Political wrecking ball comes down on Beijing’s ‘dirty bar street’
Strip of seamy, hedonistic bars not welcome in President Xi’s vision for the capital
Dirty bar street in Sanlitum, Beijing. Photograph: Xiao Lu Chu/Getty Images
When the demolition team took their hammers to dozens of pubs, restaurants, tattoo parlours and pirate DVD shops on “dirty bar street” in Sanlitun, a whole era for many expats in the capital disappeared in a cloud of dust.
Boomtown Beijing saw Sanlitun’s dingy bars overshadowed by glitzy shopping malls, and the city’s new mayor, Cai Qi, a close ally of President Xi Jinping, is on a mission to clean up the capital and get rid of the seamier side.
As with everything in China, there is a political backdrop. Xi is keen to cement his grip on power ahead of a five-yearly national Communist Party congress this autumn, and one of the ways he is ensuring this is by appointing his allies – including Cai and Shanghai mayor Ying Yong – to key jobs.
Xi has been successful in tackling corruption, and now it’s the turn of the dive bars and illegal extensions.
The clientele encompassed future tech giants, diplomats, teachers and adventurers. Even the occasional foreign correspondent
In the heady days of the 1990s and early 2000s, when the trickle of foreigners into Beijing was gradually turning into a steady flow, Sanlitun’s bar street was the place to go. There was one cafe with a mirrored wall, where Iraqi men sat quietly drinking strong black tea all day, before it was transformed by night into a tiny, sweaty dance club with a DJ cranking out techno and enterprising Chinese owners serving Tsingtao beer.
People would traipse down the road, which was often as muddy as Main Street in the American Wild West, and into Poachers, where the dancing would go on until sunrise, and the clientele encompassed future tech giants, diplomats, teachers and adventurers. Even the occasional foreign correspondent.
Many long-time residents remember when the beloved Hidden Tree bar was demolished and regular customers carried the furniture and fittings down to a new venue down the street.
Some residents on the street seem glad to see it go, although most just shrug when asked what they thought of it. One older woman said she would sleep better at night, but a man selling pancakes from a stall said he thought it was a shame, that he wasn’t allowed into the Village Mall and it would affect his business.
The area became popular with rich young Chinese, too, eager to slum it in the seedy enclave. One young woman called Caicai was bidding farewell to the venue of her first date with her boyfriend and was upset at the demolition.
“Why does the Beijing government have to demolish all the bars, the convenience shops? Those who never walk on the street, who don’t live an ordinary life, are demolishing the life of the majority! Our life full of freshness, of passion, our interesting life!”
Online, there were mournful comments on Sina Weibo social media. “This street has witnessed countless memories, some beautiful ones and those that I am not willing to raise again,” wrote Wang Xiaocai.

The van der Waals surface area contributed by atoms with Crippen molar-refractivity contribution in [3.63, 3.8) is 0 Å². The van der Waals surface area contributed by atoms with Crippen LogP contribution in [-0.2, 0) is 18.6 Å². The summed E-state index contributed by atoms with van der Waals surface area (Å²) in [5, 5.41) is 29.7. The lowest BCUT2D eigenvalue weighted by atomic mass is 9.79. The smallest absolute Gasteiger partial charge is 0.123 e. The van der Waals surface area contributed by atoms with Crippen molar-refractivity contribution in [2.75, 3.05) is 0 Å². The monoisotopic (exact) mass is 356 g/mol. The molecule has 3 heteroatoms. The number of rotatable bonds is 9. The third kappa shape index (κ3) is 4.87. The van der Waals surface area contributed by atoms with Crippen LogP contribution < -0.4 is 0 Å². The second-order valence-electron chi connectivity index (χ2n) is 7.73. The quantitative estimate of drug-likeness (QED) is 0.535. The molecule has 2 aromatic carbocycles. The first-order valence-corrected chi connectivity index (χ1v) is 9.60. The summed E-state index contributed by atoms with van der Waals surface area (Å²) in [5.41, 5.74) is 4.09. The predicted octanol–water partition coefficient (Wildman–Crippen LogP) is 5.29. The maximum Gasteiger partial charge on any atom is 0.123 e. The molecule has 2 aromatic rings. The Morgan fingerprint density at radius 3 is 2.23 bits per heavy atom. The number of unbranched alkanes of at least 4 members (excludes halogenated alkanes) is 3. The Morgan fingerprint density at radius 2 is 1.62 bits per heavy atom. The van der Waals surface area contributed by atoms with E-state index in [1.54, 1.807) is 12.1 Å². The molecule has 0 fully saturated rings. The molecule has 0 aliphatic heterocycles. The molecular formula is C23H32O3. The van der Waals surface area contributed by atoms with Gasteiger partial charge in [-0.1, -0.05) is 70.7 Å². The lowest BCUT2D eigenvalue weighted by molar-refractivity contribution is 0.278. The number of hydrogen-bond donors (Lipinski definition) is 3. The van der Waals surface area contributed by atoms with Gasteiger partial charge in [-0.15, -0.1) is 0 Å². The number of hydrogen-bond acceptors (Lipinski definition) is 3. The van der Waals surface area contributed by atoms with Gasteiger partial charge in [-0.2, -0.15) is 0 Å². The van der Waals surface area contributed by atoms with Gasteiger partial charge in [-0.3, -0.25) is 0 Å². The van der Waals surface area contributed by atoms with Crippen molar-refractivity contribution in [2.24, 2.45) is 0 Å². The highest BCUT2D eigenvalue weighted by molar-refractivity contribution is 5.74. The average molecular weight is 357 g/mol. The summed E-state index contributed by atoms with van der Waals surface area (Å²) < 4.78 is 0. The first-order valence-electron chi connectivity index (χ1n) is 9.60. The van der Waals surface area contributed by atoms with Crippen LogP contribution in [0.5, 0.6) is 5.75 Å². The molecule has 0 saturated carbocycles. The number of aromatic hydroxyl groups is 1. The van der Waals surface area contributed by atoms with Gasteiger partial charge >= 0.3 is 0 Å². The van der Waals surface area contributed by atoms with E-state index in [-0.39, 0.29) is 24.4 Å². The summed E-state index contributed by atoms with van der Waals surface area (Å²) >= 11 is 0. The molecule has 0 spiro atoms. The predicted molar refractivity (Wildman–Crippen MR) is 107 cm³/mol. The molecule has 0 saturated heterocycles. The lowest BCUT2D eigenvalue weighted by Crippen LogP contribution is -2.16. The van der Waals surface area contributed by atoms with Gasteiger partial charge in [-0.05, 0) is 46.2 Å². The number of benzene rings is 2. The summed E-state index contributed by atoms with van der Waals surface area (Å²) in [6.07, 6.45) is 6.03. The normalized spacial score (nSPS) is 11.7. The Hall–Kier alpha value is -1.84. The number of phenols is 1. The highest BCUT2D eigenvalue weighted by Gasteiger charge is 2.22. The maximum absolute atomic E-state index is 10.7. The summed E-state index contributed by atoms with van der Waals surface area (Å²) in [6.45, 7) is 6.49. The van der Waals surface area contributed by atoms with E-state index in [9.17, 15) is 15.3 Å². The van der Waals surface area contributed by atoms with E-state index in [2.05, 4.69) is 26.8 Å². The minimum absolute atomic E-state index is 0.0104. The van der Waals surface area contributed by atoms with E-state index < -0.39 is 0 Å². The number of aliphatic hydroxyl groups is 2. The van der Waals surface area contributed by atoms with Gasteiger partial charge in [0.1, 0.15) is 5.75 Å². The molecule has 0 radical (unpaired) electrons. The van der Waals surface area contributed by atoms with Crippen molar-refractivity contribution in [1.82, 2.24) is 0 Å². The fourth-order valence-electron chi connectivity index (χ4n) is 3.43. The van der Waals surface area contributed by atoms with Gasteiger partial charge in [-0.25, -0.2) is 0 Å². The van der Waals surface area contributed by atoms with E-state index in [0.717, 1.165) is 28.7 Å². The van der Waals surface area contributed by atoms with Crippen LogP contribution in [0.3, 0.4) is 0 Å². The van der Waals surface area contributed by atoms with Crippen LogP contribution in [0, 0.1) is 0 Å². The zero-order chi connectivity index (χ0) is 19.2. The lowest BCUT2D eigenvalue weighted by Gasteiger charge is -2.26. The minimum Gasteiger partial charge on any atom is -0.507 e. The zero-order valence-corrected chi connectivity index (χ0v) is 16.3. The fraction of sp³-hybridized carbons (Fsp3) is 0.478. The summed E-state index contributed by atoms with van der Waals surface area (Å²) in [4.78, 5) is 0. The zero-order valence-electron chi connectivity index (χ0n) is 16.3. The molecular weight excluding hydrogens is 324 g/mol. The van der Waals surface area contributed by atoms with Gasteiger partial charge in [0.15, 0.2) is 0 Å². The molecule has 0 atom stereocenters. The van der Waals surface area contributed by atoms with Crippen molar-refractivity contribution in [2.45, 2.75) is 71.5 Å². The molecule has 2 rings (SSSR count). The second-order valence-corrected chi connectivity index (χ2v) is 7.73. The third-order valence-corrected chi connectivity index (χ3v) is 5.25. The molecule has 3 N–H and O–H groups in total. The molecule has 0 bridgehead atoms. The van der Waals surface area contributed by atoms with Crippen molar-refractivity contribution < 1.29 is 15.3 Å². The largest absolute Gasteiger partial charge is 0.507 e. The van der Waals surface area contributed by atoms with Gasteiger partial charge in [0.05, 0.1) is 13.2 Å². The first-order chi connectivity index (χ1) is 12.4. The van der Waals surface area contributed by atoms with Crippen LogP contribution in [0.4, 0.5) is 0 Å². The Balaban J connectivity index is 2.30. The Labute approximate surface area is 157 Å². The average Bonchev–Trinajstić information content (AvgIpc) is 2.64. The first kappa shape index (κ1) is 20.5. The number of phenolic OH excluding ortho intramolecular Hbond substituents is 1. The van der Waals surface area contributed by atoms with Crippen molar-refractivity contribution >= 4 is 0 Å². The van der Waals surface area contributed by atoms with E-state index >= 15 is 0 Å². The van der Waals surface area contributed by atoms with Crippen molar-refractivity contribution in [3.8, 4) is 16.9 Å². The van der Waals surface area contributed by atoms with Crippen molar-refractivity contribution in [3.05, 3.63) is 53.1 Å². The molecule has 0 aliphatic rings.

Despite the fresh outpouring of nostalgia, this has been a process going on for years and much of Sanlitun’s dodgier bars were knocked around the Olympics in 2008 to make way for the construction of a Hong Kong-run shopping mall called the Village, or Taikoo Li, but the stretch of juice joints along Tonglihou Street has had remarkable longevity.
In 2007 a group of African expats, including a diplomat’s son, were rounded up and beaten by police in a drugs raid. A 100-day crackdown on drugs in Sanlitun 2014 in again saw a focus on African men in the district, and many were deported.
Since January 1st the city government has set itself a task of making the city more liveable, and capping the increasingly unsustainable population figure at 23 million. On the same day, Mayor Cai introduced 10 “iron fist” measures to improve the air in the capital.
Anyone who had no permit for their business or is operating in an illegally constructed extension can be forcibly evicted
Local media says more than 9,000 illegally constructed extensions in three districts are being torn down, and other buildings are being restored to their original design.
The demolitions are backed up by an enforcement team, and anyone who had no permit for their business or is operating in an illegally constructed extension – which seems to apply to at least one side of the whole street – can be forcibly evicted.
The clean-up doesn’t necessarily apply to the whole city, however. Some residents are asking about the state broadcaster CCTV’s headquarters, which was built at enormous expense to a design by the “starchitect” Rem Koolhaas, and opened in 2012, but is still not in full use.
The giant edifice is also terribly grubby, and Beijingers believe it has never been cleaned because President Xi doesn’t like it, complaining that this kind of “weird” architecture has no place in his image of Beijing of the future.